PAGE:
One Writer’s Journey

April 22, 2010

Dummying a Picture Book

Filed under: Uncategorized — suebe @ 2:34 am
Tags: ,

Some spreads are hardly changed.

After I have a solid draft, it is time to dummy my work.

A dummy is an actual mock up of a picture book.  You staple together 16 pieces of paper (32 pages front and back).  Mark off your title page, etc and then start cutting your manuscript apart spread by spread.  Tape the spreads into this dummy.

If you don’t have enough spreads, your story may not be long enough or elaborate enough for a picture book.  If you have too many spreads, there may be too much going on.  Shift your text around a bit to see if it will work.

To me, this was always an infuriating process, flipping back and forth shifting text.  Blah!   That is why I started storyboarding.  Unless I cut a scene while writing, I know I have enough and not too many.  Why then do I still dummy?  Because a storyboard and a dummy do slightly different things.  The storyboard assures that I have a workable number of scenes and that things take place at a workable pace.

Others are completely rewritten.

You can check your number of scenes and your pacing in a dummy but that was the part I always found frustrating.  I need to see those aspects of my story in the “big picture” view that I get from a storyboard.  When I mock up a dummy book, I am looking at the details.

Does my text take advantage of page turns?  Page turns are great for hiding surprises.

I am also looking at the scenes one-by-one.

  • If I have a two-page spread, is the text serene?  If not, does it need the more panoramic scope of a two page spread.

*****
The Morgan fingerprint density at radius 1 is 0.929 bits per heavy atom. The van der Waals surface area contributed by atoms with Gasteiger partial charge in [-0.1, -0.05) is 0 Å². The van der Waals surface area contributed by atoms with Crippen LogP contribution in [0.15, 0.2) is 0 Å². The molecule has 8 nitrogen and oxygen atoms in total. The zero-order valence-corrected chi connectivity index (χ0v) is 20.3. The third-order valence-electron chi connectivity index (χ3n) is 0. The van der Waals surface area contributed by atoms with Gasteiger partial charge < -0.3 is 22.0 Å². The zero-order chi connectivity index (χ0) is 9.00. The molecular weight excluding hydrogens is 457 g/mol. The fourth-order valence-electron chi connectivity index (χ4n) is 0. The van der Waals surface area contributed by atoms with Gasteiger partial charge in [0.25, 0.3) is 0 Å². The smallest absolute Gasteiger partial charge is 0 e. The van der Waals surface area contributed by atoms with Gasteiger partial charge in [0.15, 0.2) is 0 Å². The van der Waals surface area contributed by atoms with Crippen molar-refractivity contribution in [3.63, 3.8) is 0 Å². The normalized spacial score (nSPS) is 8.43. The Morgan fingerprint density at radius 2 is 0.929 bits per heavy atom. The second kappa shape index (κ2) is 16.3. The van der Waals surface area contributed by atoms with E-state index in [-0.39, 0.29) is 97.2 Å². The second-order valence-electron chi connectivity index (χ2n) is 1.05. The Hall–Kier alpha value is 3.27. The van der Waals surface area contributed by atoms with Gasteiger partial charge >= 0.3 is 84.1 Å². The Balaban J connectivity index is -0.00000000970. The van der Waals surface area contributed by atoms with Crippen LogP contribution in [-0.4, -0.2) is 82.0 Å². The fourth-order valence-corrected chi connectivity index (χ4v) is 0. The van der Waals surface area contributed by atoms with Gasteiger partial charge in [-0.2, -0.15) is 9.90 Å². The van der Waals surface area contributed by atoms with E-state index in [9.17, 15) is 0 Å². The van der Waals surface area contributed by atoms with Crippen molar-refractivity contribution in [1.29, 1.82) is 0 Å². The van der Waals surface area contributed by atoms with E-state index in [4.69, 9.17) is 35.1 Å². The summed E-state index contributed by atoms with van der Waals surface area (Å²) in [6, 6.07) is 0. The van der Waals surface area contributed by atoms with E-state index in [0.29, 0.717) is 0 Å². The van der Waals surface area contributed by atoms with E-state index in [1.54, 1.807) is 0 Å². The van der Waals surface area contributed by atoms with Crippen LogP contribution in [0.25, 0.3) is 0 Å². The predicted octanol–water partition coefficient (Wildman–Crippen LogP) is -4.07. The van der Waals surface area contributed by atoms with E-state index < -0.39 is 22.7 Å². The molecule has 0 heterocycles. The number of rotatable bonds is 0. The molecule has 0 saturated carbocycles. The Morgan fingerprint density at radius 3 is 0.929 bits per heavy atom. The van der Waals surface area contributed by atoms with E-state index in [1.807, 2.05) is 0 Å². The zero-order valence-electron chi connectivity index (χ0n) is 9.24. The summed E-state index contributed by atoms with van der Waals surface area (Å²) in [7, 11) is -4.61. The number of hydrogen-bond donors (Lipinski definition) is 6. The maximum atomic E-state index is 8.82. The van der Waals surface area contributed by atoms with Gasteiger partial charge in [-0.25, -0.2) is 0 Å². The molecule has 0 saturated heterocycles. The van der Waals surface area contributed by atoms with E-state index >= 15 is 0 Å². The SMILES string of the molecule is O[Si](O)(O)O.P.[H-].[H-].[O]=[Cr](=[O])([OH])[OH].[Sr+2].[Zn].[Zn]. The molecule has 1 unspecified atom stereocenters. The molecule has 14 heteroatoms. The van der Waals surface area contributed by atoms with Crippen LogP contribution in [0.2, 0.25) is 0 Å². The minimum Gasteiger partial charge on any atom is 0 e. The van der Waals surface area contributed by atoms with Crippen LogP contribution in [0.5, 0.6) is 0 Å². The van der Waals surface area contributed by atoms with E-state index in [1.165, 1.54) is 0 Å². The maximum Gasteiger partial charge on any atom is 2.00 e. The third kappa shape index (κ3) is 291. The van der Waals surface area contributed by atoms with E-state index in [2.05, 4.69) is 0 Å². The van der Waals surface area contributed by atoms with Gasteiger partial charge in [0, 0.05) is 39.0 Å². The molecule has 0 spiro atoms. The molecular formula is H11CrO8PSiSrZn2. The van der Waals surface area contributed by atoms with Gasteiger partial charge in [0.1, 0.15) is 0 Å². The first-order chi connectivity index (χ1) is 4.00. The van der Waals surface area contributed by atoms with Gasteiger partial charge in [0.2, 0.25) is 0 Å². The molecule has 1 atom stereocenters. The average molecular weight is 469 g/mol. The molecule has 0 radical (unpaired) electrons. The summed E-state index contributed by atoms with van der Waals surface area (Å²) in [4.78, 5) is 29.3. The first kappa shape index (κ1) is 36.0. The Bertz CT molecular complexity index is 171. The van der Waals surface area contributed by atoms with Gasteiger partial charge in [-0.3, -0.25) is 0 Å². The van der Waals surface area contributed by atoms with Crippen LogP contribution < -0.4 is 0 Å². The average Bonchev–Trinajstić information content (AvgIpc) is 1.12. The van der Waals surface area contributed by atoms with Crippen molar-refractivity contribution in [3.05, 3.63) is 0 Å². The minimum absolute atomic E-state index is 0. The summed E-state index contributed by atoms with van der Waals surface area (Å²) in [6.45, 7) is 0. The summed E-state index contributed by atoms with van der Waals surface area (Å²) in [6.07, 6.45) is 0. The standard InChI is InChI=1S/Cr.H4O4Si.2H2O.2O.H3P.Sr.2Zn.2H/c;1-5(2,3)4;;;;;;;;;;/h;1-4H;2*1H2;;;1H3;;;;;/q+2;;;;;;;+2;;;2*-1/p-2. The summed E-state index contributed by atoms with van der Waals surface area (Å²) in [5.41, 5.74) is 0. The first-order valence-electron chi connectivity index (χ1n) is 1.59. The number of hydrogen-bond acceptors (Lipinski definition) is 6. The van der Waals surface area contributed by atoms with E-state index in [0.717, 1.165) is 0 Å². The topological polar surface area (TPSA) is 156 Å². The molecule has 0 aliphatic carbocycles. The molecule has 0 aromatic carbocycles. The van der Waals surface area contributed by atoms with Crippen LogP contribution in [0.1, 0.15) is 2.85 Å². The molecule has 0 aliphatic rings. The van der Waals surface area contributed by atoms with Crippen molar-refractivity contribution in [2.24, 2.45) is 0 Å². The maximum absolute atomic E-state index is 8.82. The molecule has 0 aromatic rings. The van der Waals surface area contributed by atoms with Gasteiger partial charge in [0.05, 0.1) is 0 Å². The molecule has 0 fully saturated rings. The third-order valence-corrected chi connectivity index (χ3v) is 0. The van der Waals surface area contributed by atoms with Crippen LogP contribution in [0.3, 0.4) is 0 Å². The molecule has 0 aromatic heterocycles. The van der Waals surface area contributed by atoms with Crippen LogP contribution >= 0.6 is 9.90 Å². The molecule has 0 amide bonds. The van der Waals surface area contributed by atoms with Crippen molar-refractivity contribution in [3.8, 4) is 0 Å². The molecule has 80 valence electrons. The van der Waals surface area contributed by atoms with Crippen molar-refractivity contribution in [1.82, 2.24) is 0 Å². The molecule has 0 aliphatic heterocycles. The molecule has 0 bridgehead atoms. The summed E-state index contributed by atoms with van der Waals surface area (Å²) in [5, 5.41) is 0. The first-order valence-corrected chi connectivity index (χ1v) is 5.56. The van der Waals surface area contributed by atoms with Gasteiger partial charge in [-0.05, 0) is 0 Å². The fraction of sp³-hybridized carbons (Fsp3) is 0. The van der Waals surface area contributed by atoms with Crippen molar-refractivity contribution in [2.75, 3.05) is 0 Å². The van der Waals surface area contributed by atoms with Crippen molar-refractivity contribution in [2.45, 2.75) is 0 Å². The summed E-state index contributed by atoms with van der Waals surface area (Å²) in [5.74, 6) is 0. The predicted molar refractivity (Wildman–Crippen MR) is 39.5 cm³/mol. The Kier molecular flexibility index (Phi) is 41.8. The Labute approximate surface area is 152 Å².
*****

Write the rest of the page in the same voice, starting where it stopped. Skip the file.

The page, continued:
• If I have a one-page spread, I know to make sure there isn’t too much going on in this smaller space.  If there is, or if a scene just doesn’t fit well on this smaller screen, I may need to tighten somewhere else.
  • Each spread needs to differ in some way from the surrounding spreads.  It can be a change in setting, characters present, emotion or action.
  • Each spread needs a specific action for the illustrator to depict.
  • Do I avoid dialog and no action?  Talking heads make for boring illustrations?

A dummy also forces me to look at the actual text one spread at a time.

  • Is my text as tight as it can be?
  • Are some spreads text heavy?  This is another reason to cut.
  • Do I use a lot of visual description?  Some of it can probably go.
  • Do I use good picture book language?  This is a good time to check for lyrical language, repeats, onomatopoeia, etc.

Sure, I could do this without a dummy, but a dummy helps me envision my work as the picture book it will one day become.  It also helps me slow and work small portions of the text, giving every word the attention it deserves.

Why not try using this technique with your own work?

–SueBE

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